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Toqaev Set To Be Sworn In As Kazakhstan’s Acting President

Qasym-Zhomart Toqaev (right) with Kazakh President Nursultan Nazarbaev in 2018.

Qasym-Zhomart Toqaev will be sworn in on March 20 as Kazakhstan’s acting president, ending the nearly 30-year term of Nursultan Nazarbaev, who has resigned but is still expected to maintain a powerful influence in the country.

Toqaev, 65, a Moscow-educated former prime minister and foreign minister and current the speaker of the Kazakh Senate, will assume the presidency at least through what would have been the end of the 78-year-old Nazarbaev’s term in 2020.

In announcing Toqaev as interim president, Nazarbaev said he "can be trusted to lead Kazakhstan."

Toqaev also served as a UN diplomat in Geneva and fluent in Kazakh, Russian, English, and Chinese. who also served as a UN diplomat in Geneva.

The U.S. State Department on March 19 expressed confidence that its “strong” relationship with Kazakhstan will continue after Nazarbaev’s resignation.

Kazakh President Nazarbaev Announces Resignation, But Will Retain Key Roles
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Washington looks forward to "continuing our work with Kazakhstan on a wide variety of issues," the spokesperson said.

"The United States and Kazakhstan enjoy a strong bilateral relationship, as demonstrated by President [Donald] Trump's historic meeting with President Nazarbaev last year, and we expect this momentum to continue," the spokesperson added.

Nazarbaev visted the White House in January 2018 and for talks with Trump that focused on regional security, economic issues, and bilateral relations.

Kazakhstan received praise from Washington by voluntarily giving up its nuclear weapons following the fall of the Soviet Union
and for providing logistical support to the U.S.-led military mission in Afghanistan.

Even as he resigned, Nazarbaev pointed out that he has been granted the status of "elbasy" or leader of the nation, a title bestowed upon him by the loyal parliament in 2010.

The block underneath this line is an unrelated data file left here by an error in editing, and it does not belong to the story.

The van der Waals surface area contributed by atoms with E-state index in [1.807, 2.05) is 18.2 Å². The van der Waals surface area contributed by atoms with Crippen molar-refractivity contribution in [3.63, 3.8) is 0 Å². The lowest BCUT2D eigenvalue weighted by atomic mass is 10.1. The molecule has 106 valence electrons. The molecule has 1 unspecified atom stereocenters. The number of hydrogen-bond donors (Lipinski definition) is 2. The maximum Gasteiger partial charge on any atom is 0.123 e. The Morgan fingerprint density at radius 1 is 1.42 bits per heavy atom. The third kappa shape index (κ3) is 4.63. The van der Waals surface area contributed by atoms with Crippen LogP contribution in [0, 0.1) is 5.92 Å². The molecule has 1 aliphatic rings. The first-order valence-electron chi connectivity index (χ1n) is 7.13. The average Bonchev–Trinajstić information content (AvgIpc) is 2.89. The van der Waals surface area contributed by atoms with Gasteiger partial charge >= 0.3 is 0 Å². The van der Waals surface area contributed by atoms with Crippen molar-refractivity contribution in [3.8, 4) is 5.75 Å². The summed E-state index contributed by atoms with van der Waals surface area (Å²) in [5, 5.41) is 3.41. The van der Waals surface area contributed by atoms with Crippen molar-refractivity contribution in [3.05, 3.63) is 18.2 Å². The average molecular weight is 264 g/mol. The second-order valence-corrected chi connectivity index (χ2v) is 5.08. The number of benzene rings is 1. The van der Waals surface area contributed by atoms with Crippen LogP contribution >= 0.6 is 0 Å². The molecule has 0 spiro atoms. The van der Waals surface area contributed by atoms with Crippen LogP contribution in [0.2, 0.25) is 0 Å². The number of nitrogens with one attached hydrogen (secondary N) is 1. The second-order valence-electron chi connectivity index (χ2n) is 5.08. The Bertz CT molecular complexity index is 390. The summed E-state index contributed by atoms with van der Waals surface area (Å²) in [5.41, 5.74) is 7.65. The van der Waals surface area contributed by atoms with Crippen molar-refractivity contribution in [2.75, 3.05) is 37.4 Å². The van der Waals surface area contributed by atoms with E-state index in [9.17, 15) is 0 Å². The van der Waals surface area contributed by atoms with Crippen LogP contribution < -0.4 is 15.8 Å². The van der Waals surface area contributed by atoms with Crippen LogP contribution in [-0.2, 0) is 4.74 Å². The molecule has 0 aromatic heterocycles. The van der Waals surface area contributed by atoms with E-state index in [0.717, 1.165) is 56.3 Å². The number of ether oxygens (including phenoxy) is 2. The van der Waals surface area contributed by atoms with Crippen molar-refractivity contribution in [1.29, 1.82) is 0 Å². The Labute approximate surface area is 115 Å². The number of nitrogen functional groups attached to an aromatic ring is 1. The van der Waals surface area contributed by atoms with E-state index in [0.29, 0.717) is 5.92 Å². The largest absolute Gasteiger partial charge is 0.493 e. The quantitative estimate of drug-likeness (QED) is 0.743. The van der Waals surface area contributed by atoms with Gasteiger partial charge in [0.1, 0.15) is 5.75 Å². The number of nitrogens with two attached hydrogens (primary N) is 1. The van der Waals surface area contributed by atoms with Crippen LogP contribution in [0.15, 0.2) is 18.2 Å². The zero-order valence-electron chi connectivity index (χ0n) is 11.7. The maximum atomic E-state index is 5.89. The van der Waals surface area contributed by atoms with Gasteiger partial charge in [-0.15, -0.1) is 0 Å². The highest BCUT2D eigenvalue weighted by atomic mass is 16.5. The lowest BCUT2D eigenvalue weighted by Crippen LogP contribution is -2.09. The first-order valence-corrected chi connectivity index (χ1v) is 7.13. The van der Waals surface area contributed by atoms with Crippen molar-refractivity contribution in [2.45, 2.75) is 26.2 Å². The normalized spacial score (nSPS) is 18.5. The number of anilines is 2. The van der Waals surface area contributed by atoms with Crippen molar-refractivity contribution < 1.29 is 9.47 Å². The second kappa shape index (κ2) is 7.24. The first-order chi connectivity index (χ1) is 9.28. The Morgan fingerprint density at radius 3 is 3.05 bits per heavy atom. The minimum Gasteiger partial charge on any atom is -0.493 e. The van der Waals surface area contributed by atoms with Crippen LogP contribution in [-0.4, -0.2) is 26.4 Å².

From 'Heavy Hearts' To 'It's Time': Kazakhs React To Nazarbaev's Resignation
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"I remain chairman of the Security Council, which has been granted serious authority," he said, adding that he is also staying on as a chairman of the Nur Otan party and as a member of the Constitutional Council.

"So I am staying with you," Nazarbaev said. "The concerns of the country and the people remain my concerns."

The roles he is keeping could allow Nazarbaev to retain a great deal of power.

A spokeswoman for the European Union’s foreign policy chief, Federica Mogherini, praised Nazarbaev for driving forward “modernization reforms, including constitutional reforms,” and for playing “an important role in promoting cooperation both regionally and globally, with a particular emphasis on promoting peace, stability and security.”

“We look forward to a smooth transition in accordance with the Constitution of Kazakhstan,” said the spokeswoman, Maja Kocijancic.

Kazakhstan's presidential press service said that Nazarbaev had discussed his decision to step down as president in a telephone conversation with Russian President Vladimir Putin, adding that the two leaders " agreed to continue regular contacts in the future.”

As president, Nazarbaev has maintained close relations with Russia while courting investment from Europe, the United States, Asia, and other regions to develop Kazakhtsna's plentiful oil and natural-gas resources.

An official of the Russian space agency, Roscosmos, told Russian state-run TASS news agency that Russian space cooperation would continue with Kazakhstan following Nazarbaev’s resignation.

Russia has been leasing the Baikonur Cosmodrome from Kazakhstan since 1994, with a contract that runs until 2050. Russia pays $115 million annually for leasing the launch facility.

Kazakh President Nursultan Nazarbaev meets U.S. President Bill Clinton in 1994.
Kazakh President Nursultan Nazarbaev meets U.S. President Bill Clinton in 1994.

Rights activists and critics have said that Nazarbaev has persistently suppressed dissent, prolonged his time in office through undemocratic votes or referendums, and used the levers of power to neutralize potential opponents.

With reporting by Merhat Sharipzhan, RFE/RL's Kazakh Service, Current Time, RFE/RL correspondent Rikard Jozwiak in Brussels, Reuters, Interfax, and TASS